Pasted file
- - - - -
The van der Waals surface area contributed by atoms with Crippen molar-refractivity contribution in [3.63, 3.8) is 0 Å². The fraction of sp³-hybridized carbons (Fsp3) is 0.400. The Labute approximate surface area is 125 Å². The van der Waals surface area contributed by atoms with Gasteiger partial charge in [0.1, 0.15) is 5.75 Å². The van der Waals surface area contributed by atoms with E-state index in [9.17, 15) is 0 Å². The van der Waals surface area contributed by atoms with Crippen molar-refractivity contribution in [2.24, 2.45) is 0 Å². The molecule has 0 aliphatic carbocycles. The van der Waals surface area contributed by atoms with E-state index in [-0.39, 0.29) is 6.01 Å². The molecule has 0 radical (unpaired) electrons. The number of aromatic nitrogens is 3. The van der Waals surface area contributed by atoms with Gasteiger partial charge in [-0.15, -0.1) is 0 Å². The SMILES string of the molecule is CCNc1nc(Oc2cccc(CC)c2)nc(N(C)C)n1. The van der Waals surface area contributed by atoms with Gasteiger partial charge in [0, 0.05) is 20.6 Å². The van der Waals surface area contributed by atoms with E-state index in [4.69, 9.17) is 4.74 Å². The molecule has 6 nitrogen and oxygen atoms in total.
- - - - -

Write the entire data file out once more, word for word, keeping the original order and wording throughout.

The van der Waals surface area contributed by atoms with Crippen molar-refractivity contribution in [3.63, 3.8) is 0 Å². The fraction of sp³-hybridized carbons (Fsp3) is 0.400. The Labute approximate surface area is 125 Å². The van der Waals surface area contributed by atoms with Gasteiger partial charge in [0.1, 0.15) is 5.75 Å². The van der Waals surface area contributed by atoms with E-state index in [9.17, 15) is 0 Å². The van der Waals surface area contributed by atoms with Crippen molar-refractivity contribution in [2.24, 2.45) is 0 Å². The molecule has 0 aliphatic carbocycles. The van der Waals surface area contributed by atoms with E-state index in [-0.39, 0.29) is 6.01 Å². The molecule has 0 radical (unpaired) electrons. The number of aromatic nitrogens is 3. The van der Waals surface area contributed by atoms with Gasteiger partial charge in [-0.15, -0.1) is 0 Å². The SMILES string of the molecule is CCNc1nc(Oc2cccc(CC)c2)nc(N(C)C)n1. The van der Waals surface area contributed by atoms with Gasteiger partial charge in [0, 0.05) is 20.6 Å². The van der Waals surface area contributed by atoms with E-state index in [4.69, 9.17) is 4.74 Å². The molecule has 6 nitrogen and oxygen atoms in total.